When accident victims make the decision to retain a personal injury attorney, they do so with the goal of recovering compensation which will help reduce their stress and misfortune. Unfortunately, however, this goal doesn’t always come to fruition, and claimants may be wondering whether or not they have the desire or ability to change their attorney during the course of their case.
As with most legal questions, there are some variables and factors to be considered. Before we take a closer look at some of these considerations, we must first mention that the award-winning personal injury attorneys from Van Law Firm are ready to help at a moment’s notice, whether you are starting your journey with us or coming from somewhere else. Call our office nearest you today for more information.
Do I Have the Option to Change Lawyers During My Case?
The short answer to this question is yes, you have the ability to change your lawyer most of the time. Broadly speaking, you have the option to choose which lawyer you want to handle your case–if something goes wrong, or you would like to make a change for whatever reason, you also have the option to choose a new lawyer instead. Keep in mind, there are some guidelines that govern that right, but for the most part, you are free to choose between lawyers at any point throughout your case.
Why Might Claimants Wish to Change Their Personal Injury Attorney?
There are numerous reasons why an attorney-client relationship may not work out, and most of them stem from a lack of cooperation or communication, such as:
- There is little to no communication between you and the lawyer
- Your case seems to be stuck, with long periods of no progress
- You and the lawyer don’t agree on which direction to take the case
- The lawyer doesn’t seem to have the capability to handle the case well
- The lawyer is pressuring you to do things you don’t want to, such as accept a settlement you aren’t happy with
- There is an inherent lack of trust between parties
- There is an issue with your lawyer him or herself, such as illness, injury, disbarment, or if they retire or change firms
Which Laws Grant Claimants the Right to Change Personal Injury Lawyers?
It’s important to remember that the right for claimants to choose their representation has been well established on both a federal and state level. The vast majority of case law regarding this topic comes from criminal cases, but the same rules apply to civil actions as well. The Sixth Amendment to the U.S. Constitution allows criminal defendants to choose their own counsel, and many other courts around the country have since ruled that this is extended to all proceedings.
What is the Process for Switching Personal Injury Lawyers?
If you wish to change lawyers during your case, you will need to follow various rules depending on how far along you are in proceedings. If your case has already been filed in court, then you will have to do a substitution of counsel, which is a formal notice to all parties involved that you are officially switching your representation. The rules regarding substitutions of counsel are vastly different between states, so you will need to consult the laws for your jurisdiction. For example, in our home state of Nevada, most substitution rules are unique to the court handling the case.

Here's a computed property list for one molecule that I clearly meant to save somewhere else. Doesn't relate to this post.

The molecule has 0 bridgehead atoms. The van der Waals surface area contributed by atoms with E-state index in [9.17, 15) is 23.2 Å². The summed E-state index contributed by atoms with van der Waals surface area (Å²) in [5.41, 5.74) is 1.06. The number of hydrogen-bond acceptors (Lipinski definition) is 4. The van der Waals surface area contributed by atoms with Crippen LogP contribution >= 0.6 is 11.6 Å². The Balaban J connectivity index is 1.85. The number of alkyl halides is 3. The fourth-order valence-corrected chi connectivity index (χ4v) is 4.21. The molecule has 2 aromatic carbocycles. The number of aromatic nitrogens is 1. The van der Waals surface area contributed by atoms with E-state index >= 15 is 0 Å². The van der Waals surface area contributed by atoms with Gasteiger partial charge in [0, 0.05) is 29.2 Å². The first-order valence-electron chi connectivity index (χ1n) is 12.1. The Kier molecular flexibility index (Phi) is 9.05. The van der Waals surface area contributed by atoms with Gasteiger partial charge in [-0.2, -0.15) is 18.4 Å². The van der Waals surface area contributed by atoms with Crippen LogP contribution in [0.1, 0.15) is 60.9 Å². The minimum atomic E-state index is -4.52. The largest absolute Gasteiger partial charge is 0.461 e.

It’s much simpler to change lawyers before a legal claim has been formally filed. In that case, your new attorney will typically handle the task of informing everyone involved in proceedings that they are taking over-representation.
Is There Anything That Would Prevent You From Switching Lawyers During Your Case?
While claimants are largely free to choose representation as they please, there are some guidelines that may prohibit you from making a change. The most notable exceptions revolve around avoiding delays in the case–if you make a request to substitute counsel during an especially busy time in proceedings, courts may deny your request in an effort to avoid unnecessary or intentional delays. Some claimants move to change counsel solely because they wish to hinder the case’s progress, and courts are aware of this practice. A good rule of thumb is to treat the court like your employer, in the sense that you should communicate everything well in advance in order to avoid last-minute discrepancies.
The other main hindrance that may keep you from switching lawyers is a potential conflict of interest for the incoming lawyer. For example, perhaps the lawyer you wish to hire is already representing the opposing party in a separate lawsuit; or, the lawyer may have a conflict with the judge handling the case or some other conflict that may prevent a change. You should discuss potential conflicts of interest with any prospective attorney before making an agreement.
Questions? Contact Experienced Personal Injury Lawyers
If you have further questions about the process of changing your attorney or would like to start the process of filing a claim, simply call the trusted team of personal injury attorneys from Van Law Firm today. With decades of combined experience and $50+ million recovered to date, you won’t want to take your case anywhere else. Call our office nearest you today for a no-cost consultation and case review.